It’s back! The Tax Trends Webinar Series is designed to offer free education and provide information on innovative strategies to save you time and money. Our webinars this year include topics such as state income tax compliance, sales tax considerations, economic nexus, and more. Click here to view all of our Tax Trends sessions and to register.
The Ohio Department of Taxation began sending Failure to File notices by regular mail on June 5, 2017 to taxpayers who:
- Have not filed an Ohio School District Income Tax Return Form SD 100 for 2013, 2014 and/or 2015; and
- Appear to have lived in a taxing school district based on the school district number and/or mailing address reported on the taxpayer’s Ohio Individual Income Tax Return (Ohio Form IT-1040) filed for 2013, 2014, and/or 2015.
To learn more about the Ohio School District Income Tax, read their Guide.
If you receive(d) a notice and need assistance, please contact a member of our State and Local Tax Team.
The final leg of our Midwest SALT Tour through Mankato, Sioux Falls, and Fargo will take place November 8, 9, and 10. This Sales Tax Update will discuss current legislation and the ways in which taxes impact your business, as well as what you can do to limit your exposure and potential liabilities. For more information and to register for one of these sessions, visit www.eidebailly.com/SALTtour.
Judy Vorndran Esq. CPA, of Eide Bailly will be presenting this Avalera sponsored webinar on January 7, 2013.
Sales tax laws are often complex and confusing, even a neighborhood bakery faces complex taxability decisions. Many companies provide little or no training for their employees regarding the proper methods of collecting and reporting sales taxes. An employee with little or no formal training could be collecting and remitting substantial amounts of sales tax. If your client has a sales tax liability, there are methods to potentially reduce or remove penalties and interest. Beginning the sales and use tax discussions with our clients should not be a scary proposition. In many cases sales tax exemptions or credits may be available. Learn how to locate and apply for those exemptions and you can be the client’s tax super hero.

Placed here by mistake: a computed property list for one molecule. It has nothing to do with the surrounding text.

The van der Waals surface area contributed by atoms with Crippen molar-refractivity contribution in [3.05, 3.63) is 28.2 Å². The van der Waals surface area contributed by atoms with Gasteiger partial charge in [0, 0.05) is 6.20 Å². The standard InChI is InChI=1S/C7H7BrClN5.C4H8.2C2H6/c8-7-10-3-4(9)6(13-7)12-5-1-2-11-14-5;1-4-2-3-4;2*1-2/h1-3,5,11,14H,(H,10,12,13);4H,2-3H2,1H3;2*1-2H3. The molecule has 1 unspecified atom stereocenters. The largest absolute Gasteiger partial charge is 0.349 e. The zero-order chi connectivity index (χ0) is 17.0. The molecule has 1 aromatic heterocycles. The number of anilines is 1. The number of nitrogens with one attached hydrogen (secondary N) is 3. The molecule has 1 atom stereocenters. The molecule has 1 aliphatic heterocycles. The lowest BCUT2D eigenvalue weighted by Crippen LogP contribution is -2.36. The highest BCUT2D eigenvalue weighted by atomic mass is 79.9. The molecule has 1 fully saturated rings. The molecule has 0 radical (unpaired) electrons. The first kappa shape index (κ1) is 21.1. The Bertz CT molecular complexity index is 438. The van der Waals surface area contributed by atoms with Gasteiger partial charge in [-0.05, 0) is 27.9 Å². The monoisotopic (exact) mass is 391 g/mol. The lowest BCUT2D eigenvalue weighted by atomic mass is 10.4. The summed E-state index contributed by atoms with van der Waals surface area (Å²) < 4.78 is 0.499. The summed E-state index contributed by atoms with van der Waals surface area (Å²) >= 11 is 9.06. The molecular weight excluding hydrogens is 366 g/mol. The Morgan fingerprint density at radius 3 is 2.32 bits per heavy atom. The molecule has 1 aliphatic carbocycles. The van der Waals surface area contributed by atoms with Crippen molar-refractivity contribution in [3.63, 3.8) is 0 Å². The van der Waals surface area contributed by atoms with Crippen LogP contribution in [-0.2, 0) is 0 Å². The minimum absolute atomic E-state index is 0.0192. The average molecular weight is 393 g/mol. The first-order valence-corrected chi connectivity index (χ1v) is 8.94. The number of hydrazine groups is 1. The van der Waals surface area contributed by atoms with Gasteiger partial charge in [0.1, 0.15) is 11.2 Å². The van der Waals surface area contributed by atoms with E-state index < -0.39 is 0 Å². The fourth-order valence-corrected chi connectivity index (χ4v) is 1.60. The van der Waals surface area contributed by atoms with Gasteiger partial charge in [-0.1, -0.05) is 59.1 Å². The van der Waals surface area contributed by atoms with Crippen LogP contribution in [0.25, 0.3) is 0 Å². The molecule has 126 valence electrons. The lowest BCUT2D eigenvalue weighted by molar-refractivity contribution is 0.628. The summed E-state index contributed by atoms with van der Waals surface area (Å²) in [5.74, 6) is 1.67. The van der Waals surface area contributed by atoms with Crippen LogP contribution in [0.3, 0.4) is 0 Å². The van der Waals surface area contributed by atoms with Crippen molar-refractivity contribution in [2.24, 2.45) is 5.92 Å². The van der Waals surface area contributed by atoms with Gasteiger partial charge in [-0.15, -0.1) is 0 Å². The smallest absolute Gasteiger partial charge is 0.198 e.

Sales tax can be tricky, especially when you are analyzing combined sales tax rates (state rate plus city or local rate).
In some states (Delaware, New Hampshire, and Oregon) you will find no sales tax. In others (Alaska, and Montana) you will find no State sales tax but you may be charged local sales tax.
In many states you can cross the street, and be subjected to a completely different set of sales tax rules.
The highest average combined rates (highest to lowest) are in Tennessee, Arkansas, Louisiana, Washington, and Oklahoma. The lowest are (lowest to highest) Alaska, Hawaii, Maine, and Wisconsin.
The highest combined rate is in Tuba City, Arizona (%12.725), though Homer and Seldovia, AK, and Snowmass, CO have a higher local rate (7.5%)
The list goes on, and the people at the Tax Foundation have done a very good job analyzing this data. To see the article and read more visit:
North Dakota is offering a Sales Tax Refund for residents who incurred flood damage in the 2011 flood. There are some stipulations though.
To find out if you qualify, or to find out how to file for this refund visit the link below:
If you own property in Denver then you have probably already received your property evaluations. However if you think that your property was assessed at an astronomically high rate there are some new procedures in place to make dealing with it allot simpler. The deadline to file a protest is now November 15th, which is a considerably longer amount of time than in previous years. Also several steps in the protest procedure have been combined into one single appeal.